As with other tests, practice and consistency is important for achieving dependable results. Comparing the unknown sample to known samples is an effective way to narrow the possible range of hardness. Note that hardness is only an indicator of carbon content when the steel is in a hardened state and the file test provides best results in conjunction with the break test.
There is much written on the method known as spark testing elsewhere so this article will only give it a passing mention. In most instances this test can often be bypassed by employing the history test or file test and then moving directly to the break test for a more specific proof of the amount of carbon in the sample.
This is not a method employed so much for scrap steel as for bloomery and smelting work but there may be occasions where an unusual ferrous object cannot be clearly differentiated between cast iron, carbon steel, or mild steel, and this quick test may be helpful.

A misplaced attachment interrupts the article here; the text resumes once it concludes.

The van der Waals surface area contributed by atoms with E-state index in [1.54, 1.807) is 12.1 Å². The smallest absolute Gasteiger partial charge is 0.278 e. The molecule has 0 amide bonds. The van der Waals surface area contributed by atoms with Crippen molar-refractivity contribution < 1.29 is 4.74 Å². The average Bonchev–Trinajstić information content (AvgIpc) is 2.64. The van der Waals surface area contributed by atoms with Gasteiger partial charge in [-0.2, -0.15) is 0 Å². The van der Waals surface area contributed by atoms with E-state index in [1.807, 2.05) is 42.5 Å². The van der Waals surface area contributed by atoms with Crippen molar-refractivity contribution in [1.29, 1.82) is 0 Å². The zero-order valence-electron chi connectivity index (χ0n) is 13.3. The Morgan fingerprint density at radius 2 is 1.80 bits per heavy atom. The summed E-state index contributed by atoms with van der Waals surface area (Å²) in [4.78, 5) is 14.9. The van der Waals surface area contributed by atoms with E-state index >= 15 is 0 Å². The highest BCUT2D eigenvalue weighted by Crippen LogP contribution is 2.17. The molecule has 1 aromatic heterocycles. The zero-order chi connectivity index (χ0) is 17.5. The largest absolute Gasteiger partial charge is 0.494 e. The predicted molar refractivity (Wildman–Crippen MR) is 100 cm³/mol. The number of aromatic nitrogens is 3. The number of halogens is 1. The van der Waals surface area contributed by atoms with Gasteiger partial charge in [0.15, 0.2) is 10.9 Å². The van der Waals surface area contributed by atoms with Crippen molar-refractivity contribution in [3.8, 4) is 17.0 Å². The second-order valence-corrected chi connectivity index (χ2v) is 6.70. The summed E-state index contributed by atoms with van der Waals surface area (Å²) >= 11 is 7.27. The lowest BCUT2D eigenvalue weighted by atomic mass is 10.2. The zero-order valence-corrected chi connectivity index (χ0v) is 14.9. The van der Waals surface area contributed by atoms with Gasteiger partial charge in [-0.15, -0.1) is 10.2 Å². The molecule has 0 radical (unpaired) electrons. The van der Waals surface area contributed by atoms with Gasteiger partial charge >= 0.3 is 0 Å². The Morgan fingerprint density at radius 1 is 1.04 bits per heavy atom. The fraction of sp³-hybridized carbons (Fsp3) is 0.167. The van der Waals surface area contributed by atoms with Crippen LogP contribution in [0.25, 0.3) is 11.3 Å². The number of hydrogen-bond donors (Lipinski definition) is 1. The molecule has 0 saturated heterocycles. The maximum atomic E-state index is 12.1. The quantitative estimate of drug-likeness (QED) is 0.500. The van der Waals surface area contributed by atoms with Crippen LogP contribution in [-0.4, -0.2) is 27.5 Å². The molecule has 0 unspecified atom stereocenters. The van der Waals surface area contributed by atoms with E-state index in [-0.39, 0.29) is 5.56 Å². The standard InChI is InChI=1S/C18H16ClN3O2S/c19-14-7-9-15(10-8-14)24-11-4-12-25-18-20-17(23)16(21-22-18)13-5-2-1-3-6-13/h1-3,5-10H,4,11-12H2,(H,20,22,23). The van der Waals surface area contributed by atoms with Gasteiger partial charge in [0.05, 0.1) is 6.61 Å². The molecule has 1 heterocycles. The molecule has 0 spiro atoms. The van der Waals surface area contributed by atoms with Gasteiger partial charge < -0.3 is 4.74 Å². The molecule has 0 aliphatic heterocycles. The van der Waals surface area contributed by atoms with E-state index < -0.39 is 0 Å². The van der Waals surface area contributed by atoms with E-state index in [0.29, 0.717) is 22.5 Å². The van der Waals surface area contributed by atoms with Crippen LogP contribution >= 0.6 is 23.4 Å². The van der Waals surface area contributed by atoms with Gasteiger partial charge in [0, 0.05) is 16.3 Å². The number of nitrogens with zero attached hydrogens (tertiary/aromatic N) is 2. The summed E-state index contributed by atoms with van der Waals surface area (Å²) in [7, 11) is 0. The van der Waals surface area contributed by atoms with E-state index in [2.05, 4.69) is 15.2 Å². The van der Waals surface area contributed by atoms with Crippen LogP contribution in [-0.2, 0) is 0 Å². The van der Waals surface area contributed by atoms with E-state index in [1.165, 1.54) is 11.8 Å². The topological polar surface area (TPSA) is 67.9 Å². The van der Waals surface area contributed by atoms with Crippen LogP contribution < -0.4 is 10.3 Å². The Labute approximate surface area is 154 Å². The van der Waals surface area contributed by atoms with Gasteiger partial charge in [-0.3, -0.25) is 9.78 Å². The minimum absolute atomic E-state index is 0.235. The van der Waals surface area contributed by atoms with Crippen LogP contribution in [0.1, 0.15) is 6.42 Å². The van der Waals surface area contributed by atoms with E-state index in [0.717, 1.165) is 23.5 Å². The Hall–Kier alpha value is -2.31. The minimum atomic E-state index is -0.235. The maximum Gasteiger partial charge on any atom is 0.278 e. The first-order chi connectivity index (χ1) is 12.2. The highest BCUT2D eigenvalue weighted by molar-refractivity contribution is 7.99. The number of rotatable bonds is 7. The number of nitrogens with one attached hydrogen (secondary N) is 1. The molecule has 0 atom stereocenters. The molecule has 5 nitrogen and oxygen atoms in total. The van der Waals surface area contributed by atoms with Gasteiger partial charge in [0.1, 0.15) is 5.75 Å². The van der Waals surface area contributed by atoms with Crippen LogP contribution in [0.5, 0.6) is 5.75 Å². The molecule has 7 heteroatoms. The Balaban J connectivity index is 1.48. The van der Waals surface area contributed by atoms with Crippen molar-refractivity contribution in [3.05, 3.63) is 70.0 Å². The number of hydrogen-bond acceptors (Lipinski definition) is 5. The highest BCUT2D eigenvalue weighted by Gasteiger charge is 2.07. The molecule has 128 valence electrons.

The idea of the spark test is to determine the approximate amount of carbon by watching the colour, shape, length, and type of spark that is thrown by a grinding wheel. Using this test effectively and consistently requires practice and repetition.
If the history test is inconclusive, or the amount of carbon is still in question, the next step is the break test. The break test can be performed without forging for thin items by cutting halfway through with an abrasive wheel (similar to a nick-break test), but is best done by forging first.
A small corner, sample, or end of the material is forged out to about 2-3mm thick, about 1cm wide and 3cm long. The entire test area is heated to above non-magnetic and quenched in water to render it at full possible hardness. The test area is clamped in a vise and bent or struck with a hammer until it either breaks or bends to 90 degrees.